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Russian government Internet trolls effective in forming pro-Putin opinion among youth

Pro-Putin Internet propaganda meme
Pro-Putin Internet propaganda meme
Russian government Internet trolls effective in forming pro-Putin opinion among youth
Edited by: A. N.

Many assume that Russians who turn to the Internet will form very different opinions about Vladimir Putin than do those who rely on state television because web surfers have access to so many independent news sites. But that assumption is at a minimum overstated and perhaps increasingly fundamentally wrong.

A new survey of students at a university in the Altai found that 90 percent approve of Vladimir Putin even though almost all of them use the Internet, a reflection of the fact, the authors of the study say, that most turn for news and information not to independent or foreign news sites but rather to social media where Russian government trolls are the most active.

Fewer than one in five – some 17 percent – actually went to independent news sites, even though only five percent said they trusted television news. Instead, these Internet-savvy Russian students counted on picking up their news and views from social networks like VKontakte and Facebook.

And that pattern shows, Pavel Pryannikov of the Tolkovatel portal says in a commentary today, that “propaganda in the Internet has shown its effectiveness,” albeit in channels many sometimes dismiss as unimportant as far as the manipulation of public opinion is concerned.

Until recently, Pryannikov writes, “it was thought that the Internet was creating an alternative news space in opposition to television agitprop. However, over the last two or three years, the Kremlin has quite successfully been able to impose its presence in the Russian segment of the Internet” not only in specific news sites “but also in social networks.”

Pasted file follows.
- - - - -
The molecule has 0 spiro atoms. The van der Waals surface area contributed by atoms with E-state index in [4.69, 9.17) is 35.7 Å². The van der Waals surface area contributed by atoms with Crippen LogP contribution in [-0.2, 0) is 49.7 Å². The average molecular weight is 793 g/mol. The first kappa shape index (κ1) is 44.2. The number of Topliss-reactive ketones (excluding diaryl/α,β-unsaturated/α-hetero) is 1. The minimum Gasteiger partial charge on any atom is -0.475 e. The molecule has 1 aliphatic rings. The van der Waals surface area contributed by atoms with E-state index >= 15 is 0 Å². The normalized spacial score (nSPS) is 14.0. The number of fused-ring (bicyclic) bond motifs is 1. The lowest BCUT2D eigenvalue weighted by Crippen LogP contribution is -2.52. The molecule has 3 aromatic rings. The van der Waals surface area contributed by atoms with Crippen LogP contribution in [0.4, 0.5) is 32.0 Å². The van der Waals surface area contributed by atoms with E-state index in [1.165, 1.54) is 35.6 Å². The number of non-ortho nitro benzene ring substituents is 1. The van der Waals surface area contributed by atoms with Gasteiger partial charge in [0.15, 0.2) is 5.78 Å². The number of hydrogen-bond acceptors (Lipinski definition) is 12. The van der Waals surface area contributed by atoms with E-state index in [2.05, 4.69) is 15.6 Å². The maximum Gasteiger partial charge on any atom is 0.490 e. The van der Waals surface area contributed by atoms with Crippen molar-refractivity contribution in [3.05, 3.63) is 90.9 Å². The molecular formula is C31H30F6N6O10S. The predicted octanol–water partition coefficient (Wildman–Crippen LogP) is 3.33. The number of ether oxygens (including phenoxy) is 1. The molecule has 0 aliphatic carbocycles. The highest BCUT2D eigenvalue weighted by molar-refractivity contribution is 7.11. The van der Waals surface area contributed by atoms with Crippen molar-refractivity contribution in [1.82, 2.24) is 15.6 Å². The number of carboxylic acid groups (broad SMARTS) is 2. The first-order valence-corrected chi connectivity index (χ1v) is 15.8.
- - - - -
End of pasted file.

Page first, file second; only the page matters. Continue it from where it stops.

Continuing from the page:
The work of two sociologists, Ekaterina Degaltseva and Ekaterina Razgonyayeva, at the Biisk Technology Institute confirm this, he continues, pointing to their research which was published in a recent issue of “Vlast.”

The authors note that about 50 percent of Russians go online, with the highest share being among young people between 18 and 24. Indeed, they say, that generation “views the Internet as the main channel of political communication,” a conclusion they reached on the basis of a survey of 93 young people in Biisk.

Eighty-seven percent of those questioned said they followed political news in the Internet every day or several times a week. A third indicated that they were devoting more time to such searches given the events in Ukraine, but “26 percent of those queried said that information from the Internet had not had an impact on their view of events in Ukraine.”

The “overwhelming majority,” the two scholars said, indicated that they picked up their political information not from news sites which few of them said they searched out but rather from social networks like VKontakte, Mail, Facebook and the like to which they went routinely for a variety of purposes.

The views of these Internet users were not markedly different than those who rely on television alone, the scholars said. “More than 90 percent of those questioned positively assessed the activity of the Russian President and in general of Russian government agencies.” Only one said that she didn’t pay attention to news because “an information war” is going on.

Moreover, according to the study, the web surfers shared the view of most television-dependent Russians that the war in Ukraine is “between Russia and the US,” that a new cold war has begun, and that the conflict in Ukraine is “a civil war between Ukraine and the separatists,” not between Russia and Ukraine.

One thing that struck the researchers, Pryannikov says, is that Russians who got their views from the Internet and especially from social networks were much more emotional in expressing them than analytic or fact-based, a pattern that suggests the Internet is reinforcing rather than undermining the message of Russian television.

The Russian government has recognized this and directed its resources to having an impact on social networks, the two researchers conclude, and they say that “the Internet as the most important (and for the majority of young people, the only) channel of political communication allows for greater influence on the audience” than even television has.

Edited by: A. N.
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